Like many of you I am excited about the first episode of the mini-series Roots, which airs on the History channel tomorrow evening. I am also concerned. History does not have the best track record when it comes to programs that are actually about history. Many of their most popular programs have only a loose connection to the serious exploration of the past, such as American Pickers and Pawn Stars. Documentaries such as America: A History of Us and The Men Who Built America offer such a narrow and simplistic view of their subjects that they are almost worthless. Other programs, namely Ancient Aliens, throws the book out completely.
This is the right time for the re-making of Roots, but that it is associated in any way with History ought to concern anyone who is hoping for a mature and challenging look at the history of race and slavery. History’s track record alone does not bode well for this series, but even if it is successful along these lines its legitimacy is far from secure.
Again, consider the family of programs in which Roots will reside. How do you defend the history of slavery and race presented in this series alongside claims that ancient aliens built the pyramids and explanations of why the U.S. dropped the Atomic Bomb on Japan from Rick Harrison and Chumlee?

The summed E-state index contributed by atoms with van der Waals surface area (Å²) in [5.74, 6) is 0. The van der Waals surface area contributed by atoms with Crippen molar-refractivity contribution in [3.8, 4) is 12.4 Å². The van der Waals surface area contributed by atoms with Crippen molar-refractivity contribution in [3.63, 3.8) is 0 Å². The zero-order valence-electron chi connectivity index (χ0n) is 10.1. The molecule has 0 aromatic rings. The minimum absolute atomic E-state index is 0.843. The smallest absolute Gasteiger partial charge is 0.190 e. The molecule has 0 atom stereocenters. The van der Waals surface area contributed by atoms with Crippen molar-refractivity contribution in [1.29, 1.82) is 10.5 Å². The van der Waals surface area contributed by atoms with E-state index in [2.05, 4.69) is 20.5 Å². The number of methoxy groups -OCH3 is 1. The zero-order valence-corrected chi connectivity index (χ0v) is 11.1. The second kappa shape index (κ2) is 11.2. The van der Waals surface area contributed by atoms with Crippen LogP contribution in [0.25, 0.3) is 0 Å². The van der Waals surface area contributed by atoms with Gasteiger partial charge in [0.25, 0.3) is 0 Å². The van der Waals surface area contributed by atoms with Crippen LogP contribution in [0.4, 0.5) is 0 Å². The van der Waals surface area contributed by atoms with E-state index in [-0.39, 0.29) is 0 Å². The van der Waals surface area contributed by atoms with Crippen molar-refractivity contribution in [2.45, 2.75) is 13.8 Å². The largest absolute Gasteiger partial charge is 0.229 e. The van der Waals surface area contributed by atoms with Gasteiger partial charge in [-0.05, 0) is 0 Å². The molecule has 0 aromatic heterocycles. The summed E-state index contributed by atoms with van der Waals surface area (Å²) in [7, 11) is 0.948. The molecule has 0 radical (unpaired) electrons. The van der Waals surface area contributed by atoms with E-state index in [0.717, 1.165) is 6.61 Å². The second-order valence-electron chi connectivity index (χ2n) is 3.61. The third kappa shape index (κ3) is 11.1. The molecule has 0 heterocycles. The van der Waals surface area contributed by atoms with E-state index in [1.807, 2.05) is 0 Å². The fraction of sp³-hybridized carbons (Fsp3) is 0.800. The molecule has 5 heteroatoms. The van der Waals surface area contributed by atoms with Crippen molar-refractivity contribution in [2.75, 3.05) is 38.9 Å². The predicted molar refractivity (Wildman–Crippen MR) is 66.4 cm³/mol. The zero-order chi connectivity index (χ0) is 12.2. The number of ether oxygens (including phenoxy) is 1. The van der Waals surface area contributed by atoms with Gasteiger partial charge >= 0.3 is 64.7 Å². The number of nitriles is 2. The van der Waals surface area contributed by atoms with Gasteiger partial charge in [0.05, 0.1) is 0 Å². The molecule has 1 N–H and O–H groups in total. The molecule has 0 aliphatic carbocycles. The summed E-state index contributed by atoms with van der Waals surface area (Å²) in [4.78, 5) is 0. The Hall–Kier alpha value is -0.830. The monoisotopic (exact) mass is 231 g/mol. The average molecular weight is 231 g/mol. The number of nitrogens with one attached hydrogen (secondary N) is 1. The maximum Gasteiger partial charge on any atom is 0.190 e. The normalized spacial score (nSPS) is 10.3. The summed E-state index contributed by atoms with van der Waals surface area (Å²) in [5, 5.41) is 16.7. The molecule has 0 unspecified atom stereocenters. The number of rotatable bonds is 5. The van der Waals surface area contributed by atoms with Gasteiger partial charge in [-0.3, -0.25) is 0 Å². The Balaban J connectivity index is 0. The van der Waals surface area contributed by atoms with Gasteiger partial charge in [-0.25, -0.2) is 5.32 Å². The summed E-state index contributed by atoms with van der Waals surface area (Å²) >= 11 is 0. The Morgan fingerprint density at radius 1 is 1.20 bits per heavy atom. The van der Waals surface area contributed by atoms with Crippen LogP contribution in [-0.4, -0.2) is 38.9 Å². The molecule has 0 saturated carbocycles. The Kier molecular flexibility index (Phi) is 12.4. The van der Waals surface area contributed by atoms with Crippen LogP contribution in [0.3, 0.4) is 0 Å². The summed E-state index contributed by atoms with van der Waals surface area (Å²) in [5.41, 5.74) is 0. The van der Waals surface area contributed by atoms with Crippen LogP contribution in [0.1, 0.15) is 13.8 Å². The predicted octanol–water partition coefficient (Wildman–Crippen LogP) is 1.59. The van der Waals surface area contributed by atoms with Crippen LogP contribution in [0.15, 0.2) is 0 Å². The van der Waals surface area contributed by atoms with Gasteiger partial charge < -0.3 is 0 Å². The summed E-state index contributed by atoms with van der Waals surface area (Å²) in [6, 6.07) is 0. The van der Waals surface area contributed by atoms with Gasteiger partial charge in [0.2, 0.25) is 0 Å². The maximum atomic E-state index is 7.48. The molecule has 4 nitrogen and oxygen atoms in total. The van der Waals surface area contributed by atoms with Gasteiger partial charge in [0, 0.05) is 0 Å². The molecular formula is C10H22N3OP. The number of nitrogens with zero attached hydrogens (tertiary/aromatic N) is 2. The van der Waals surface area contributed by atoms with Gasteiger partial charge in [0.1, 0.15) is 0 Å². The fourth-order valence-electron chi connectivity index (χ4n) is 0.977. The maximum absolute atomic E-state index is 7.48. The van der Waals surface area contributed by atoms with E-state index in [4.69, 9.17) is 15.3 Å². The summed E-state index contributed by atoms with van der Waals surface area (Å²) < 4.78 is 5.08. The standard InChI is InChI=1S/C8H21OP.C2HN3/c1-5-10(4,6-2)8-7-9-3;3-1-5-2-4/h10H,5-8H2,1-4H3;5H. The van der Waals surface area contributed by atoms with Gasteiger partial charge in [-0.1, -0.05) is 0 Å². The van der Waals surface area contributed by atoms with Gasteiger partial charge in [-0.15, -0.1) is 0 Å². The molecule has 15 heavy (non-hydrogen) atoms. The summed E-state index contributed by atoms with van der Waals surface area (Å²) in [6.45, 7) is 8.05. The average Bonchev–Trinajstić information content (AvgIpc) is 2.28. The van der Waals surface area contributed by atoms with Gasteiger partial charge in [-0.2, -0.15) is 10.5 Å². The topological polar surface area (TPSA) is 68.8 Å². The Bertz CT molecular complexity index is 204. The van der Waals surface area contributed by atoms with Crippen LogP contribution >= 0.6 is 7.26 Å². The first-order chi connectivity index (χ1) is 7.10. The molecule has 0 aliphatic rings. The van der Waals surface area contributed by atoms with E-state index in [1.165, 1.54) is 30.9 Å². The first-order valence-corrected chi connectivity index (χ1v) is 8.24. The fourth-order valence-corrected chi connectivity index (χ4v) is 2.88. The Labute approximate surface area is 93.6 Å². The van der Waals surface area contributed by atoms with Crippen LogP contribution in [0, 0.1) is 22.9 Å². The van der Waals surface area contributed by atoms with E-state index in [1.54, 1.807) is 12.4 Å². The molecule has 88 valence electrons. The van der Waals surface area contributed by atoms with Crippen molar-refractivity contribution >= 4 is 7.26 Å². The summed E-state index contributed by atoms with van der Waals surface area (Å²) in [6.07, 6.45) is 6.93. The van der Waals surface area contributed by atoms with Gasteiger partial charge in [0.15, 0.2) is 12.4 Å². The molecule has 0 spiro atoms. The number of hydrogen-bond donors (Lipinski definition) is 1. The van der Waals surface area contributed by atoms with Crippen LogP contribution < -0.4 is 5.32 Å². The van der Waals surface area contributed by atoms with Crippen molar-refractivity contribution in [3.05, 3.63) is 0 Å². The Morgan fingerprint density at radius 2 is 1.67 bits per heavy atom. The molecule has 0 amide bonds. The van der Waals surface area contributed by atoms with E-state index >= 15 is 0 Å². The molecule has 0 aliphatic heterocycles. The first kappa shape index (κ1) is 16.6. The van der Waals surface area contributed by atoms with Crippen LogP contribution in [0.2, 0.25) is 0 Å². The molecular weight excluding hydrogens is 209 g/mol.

As we all know, the history and memory of slavery is fraught with misunderstanding and myth. Roots carries with it a great deal of cultural weight and significance for many Americans. This is not just the re-making of any mini-series and the history of slavery is not just any piece of our national story. It goes without saying that expectations are high.
I just can’t help but wish that the airing of a new version of Roots for a new generation of Americans wasn’t happening on a different channel tomorrow evening.